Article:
WELLINGTON (XINHUA) – New Zealanders have been warned of higher ultra-violet (UV) radiation levels this coming summer and asked to be extra cautious against sunburn and skin cancer.
UV radiation is produced by the sun and too much exposure can damage people’s health by causing sunburn, premature ageing, and increasing the risk of skin cancer, according to experts yesterday.
This is of particular concern in New Zealand due to its ozone already being some of the thinnest in the world. According to a report released by the National Institute of Water and Atmospheric Research (NIWA), peak clear sky UV index levels between noon and 1pm at Leigh, Auckland, have been five per cent more on average and up to 10 per cent higher over the last month compared with the same period last year.
“A UV index level of three or more is enough to cause skin damage,” the report said. It has already reached UV level eight in New Zealand this week, which is rare in Britain, even in the height of summer, according to NIWA that provides daily UV level forecasts.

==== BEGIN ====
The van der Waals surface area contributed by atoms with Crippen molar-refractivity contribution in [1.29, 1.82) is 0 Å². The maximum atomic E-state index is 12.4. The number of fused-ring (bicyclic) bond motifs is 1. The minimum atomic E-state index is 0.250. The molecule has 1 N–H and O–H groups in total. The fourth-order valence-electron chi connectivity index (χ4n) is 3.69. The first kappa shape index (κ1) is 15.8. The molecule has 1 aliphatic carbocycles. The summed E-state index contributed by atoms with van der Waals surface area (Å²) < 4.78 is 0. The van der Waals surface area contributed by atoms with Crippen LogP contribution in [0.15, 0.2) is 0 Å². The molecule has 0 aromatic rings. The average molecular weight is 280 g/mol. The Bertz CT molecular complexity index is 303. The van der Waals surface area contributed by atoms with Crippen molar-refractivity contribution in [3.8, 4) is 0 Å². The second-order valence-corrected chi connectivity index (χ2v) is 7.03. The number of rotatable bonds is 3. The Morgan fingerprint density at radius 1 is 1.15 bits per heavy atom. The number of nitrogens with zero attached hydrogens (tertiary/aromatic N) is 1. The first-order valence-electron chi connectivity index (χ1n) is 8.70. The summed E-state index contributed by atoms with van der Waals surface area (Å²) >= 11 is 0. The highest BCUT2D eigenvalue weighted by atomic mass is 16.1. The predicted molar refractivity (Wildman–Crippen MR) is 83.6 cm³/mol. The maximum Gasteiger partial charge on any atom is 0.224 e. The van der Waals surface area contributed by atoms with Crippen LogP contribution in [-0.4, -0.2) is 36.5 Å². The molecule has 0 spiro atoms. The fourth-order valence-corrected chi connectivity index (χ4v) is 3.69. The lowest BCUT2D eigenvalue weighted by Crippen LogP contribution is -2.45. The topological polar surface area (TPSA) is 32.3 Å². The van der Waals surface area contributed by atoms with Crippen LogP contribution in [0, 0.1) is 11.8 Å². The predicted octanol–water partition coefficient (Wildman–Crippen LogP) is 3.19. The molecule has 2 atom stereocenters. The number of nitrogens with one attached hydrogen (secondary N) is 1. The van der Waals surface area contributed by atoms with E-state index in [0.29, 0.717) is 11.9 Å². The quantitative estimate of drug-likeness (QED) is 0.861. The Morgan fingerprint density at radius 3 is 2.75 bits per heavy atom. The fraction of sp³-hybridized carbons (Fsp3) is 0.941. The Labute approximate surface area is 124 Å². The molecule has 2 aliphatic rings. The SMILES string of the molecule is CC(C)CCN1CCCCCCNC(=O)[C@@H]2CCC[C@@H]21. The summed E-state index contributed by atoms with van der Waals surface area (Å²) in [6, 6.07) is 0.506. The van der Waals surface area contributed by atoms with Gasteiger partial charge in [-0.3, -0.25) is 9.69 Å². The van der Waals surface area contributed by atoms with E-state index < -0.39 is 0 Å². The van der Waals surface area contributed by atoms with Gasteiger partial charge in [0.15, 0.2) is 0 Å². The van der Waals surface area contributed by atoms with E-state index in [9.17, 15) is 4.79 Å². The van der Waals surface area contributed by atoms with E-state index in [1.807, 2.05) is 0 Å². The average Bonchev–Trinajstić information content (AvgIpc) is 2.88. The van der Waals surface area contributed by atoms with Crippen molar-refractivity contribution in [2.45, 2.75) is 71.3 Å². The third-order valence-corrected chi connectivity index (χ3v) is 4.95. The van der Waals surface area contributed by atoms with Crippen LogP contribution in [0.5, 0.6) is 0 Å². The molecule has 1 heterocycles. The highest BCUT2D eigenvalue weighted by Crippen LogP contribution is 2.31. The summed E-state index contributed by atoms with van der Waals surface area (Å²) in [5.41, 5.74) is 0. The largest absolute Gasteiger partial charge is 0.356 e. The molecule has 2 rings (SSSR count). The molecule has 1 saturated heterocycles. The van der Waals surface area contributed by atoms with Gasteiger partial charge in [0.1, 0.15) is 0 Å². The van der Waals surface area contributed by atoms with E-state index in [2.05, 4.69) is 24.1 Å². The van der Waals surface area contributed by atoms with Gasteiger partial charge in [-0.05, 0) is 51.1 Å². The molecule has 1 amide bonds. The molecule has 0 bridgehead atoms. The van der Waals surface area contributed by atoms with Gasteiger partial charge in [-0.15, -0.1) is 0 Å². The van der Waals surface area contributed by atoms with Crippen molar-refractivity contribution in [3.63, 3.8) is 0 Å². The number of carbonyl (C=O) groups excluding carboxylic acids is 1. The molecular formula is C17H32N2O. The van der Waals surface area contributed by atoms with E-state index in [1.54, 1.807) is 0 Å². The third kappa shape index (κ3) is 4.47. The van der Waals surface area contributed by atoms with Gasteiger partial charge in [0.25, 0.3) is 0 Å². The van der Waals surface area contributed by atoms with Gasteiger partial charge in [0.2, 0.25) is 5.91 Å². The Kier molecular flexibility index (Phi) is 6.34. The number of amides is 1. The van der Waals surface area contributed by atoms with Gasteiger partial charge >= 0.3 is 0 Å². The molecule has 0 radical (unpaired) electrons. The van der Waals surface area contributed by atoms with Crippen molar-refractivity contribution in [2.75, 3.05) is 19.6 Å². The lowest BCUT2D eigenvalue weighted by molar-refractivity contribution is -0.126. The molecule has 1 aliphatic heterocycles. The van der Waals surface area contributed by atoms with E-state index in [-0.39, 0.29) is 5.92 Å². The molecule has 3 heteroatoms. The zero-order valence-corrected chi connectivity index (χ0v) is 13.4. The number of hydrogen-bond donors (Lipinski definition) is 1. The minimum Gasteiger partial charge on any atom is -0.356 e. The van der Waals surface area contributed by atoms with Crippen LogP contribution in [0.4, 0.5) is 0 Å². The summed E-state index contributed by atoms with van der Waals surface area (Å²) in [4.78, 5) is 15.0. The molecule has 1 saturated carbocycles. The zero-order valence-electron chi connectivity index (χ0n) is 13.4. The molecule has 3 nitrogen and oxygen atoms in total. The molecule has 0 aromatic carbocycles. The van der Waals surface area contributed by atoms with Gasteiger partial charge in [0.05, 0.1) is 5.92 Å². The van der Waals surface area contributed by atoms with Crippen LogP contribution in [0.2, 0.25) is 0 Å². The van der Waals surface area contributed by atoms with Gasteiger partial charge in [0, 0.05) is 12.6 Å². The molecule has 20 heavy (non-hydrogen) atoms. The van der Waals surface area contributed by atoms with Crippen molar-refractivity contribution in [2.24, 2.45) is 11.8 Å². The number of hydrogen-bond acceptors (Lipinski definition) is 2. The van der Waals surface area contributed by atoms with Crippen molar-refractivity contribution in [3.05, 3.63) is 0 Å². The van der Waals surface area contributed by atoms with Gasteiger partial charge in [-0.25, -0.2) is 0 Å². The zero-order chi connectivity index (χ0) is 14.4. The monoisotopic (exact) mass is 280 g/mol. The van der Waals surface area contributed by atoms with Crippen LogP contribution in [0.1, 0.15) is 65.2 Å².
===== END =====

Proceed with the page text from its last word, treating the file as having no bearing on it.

UV Index levels are predicted to reach between six and seven in the country’s south, seven to eight in central parts, and between eight and nine in the north over the weekend.
NIWA meteorologist Richard Turner said that New Zealand is likely experiencing elevated clear sky UV levels due to a slight depletion of the ozone layer over the past few months.